Kamala: The Product of All of America’s Female Hidden Figures


Will America openly accept change, or will a long history of sexism and racism block Kamala’s quest for change?


When Kamala Harris stood in front of the United States of America on Wednesday morning to formally take the oath of office, reality hit. She was not any ordinary Vice-President swearing into office. [She] is a woman. [She] is a Black woman. [She] is a South Asian woman. [She] is the first female of color to serve as the second-highest in command in American history.

That comes with a price, and a price she’s willing to pay.

“We were all told that you had to be smarter or run faster or jump higher or be better than anybody else around you to stay in the game. That was a lesson from early, early on.”

This statement has also been used for black people in general, but it’s even more true when looking specifically at black women. They have touched everything since America’s inception. Black women have lent a helping hand and oftentimes been the driving force behind change in America, yet they haven’t received their commendation for their pioneer-like contributions.

Black women are the lone group of people in America who are so severely misunderstood and under appreciated. The average white man can’t relate to Black women, and neither can the average Asian or Latino man. White, Asian, and Latina women share similarities from a physiological standpoint but often fall short overall because they often don’t understand and can’t relate to Black women. Black men have the most in common with Black women because of the obvious; they’re black and Black women raised them. The hurdle for many Black men when dealing with Black women of power is their insecurity of the thought of their masculinity being overshadowed…which is the biggest hurdle for white men, too.

Vice-President Harris knows this and has traversed through corporate America, the justice system, and politics in a commanding way. How was she able to do so? Well, Poet Taylor, a community “love liaison,” stated that Harris’s best attribute is her “code-switching.” Code-switching is the ability to walk into a room, analyze it, and quickly make cultural and rhetorical adjustments. This is common practice for many diverse Black people, but Harris mastered it to a level that few have, all the way to the White House.

Regardless of her code-switching, will Harris be accepted and respected at the second-highest level of American politics? Or will there always be a double-standard blocking her way?

Will the conversation of her incarceration of Blacks and Hispanics during her tenure as the District Attorney General of San Francisco more than a decade ago be the critique of her over the next four years? Or will we chalk that up as a mark on her career and highlight the anti-truancy program that she instituted, which kept struggling parents out of jail and provided them with job placement and transportation programs as well as healthcare?

Will we give her credit for creating a program in favor of non-violent drug offenders, giving them a chance to do community service, go to school, get job training, thus giving them a chance to become productive members of society?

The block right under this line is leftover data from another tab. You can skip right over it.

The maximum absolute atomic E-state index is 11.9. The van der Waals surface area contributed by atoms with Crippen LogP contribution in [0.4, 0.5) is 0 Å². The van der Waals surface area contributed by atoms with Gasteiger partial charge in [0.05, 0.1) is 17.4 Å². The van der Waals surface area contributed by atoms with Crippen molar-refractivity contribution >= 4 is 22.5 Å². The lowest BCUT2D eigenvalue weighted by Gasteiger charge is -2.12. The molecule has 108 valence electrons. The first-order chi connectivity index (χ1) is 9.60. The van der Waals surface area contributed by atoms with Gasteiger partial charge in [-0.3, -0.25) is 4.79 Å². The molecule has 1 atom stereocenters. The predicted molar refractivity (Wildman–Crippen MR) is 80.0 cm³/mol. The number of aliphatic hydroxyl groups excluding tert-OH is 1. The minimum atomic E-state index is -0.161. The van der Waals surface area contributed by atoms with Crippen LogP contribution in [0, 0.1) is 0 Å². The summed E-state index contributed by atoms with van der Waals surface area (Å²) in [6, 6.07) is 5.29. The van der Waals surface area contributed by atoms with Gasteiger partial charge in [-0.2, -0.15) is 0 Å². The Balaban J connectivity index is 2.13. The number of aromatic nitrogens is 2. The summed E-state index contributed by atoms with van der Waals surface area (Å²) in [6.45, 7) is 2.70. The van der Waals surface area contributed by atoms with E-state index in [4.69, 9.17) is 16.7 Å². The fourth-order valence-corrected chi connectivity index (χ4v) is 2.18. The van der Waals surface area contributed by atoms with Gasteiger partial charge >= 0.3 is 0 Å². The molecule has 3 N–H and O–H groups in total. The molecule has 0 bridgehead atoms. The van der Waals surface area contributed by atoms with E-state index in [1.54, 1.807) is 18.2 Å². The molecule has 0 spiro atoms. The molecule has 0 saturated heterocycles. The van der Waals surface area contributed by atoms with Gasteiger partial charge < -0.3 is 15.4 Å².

Speaking of hidden figures, that plan was used as the blueprint for America’s national plan on non-violent drug offenders today.

On Harris’s watch as attorney general, the California Department of Justice in 2015 became the country’s first statewide agency to institute a body camera program, which is now standard across most American states.

Harris also co-signed the Marijuana Justice Act that has been blocked by republicans. That would legalize marijuana at the federal level and expunge the records of those incarcerated due to marijuana charges.

Will America see her as the Vice-President of the United States of America and the first Black woman to hold that position? Or will they miss out on the insight and change that she can provide because of their preconceived thoughts of one or two of her past actions 10-plus years ago?

“When you look at the hidden figures in America, you will find a Black woman at every major intricate part of change and then in all the spaces people weren’t even paying attention to.”

Kim Greenfield Alfonso

Harris is a hidden figure that became America’s most powerful woman, and that’s how the history books will tell it. It’s up to the country to stop being overly critical of women. It’s up to the country to stop being overly critical of Black people. And in this instance, it’s up to the country to stop holding Black women to an impossible standard when they’d sweep the dirty laundry of a white man, and better yet, white politician under the rug. Kamala deserves a fair chance to help improve this country.


Have any questions, concerns or edits? Email Addam M. Francisco at info@thesuavereport.com.

Addam M. Francisco

Founder & Editor-in-Chief. National Association of Black Journalists. University of Central Oklahoma.

4 thoughts on “Kamala: The Product of All of America’s Female Hidden Figures

  1. Insightful and impacted. There are alot of “hidden figures” walking amongst us. It’s time that those people be recognize and brought to the forefront. Nice story!

  2. I love this! I’m very hopeful for her future as VP and the things she will do for this country. & YES, I hope black women will finally begin to receive their long overdue and well deserved recognition for all the things they have done for this country!!

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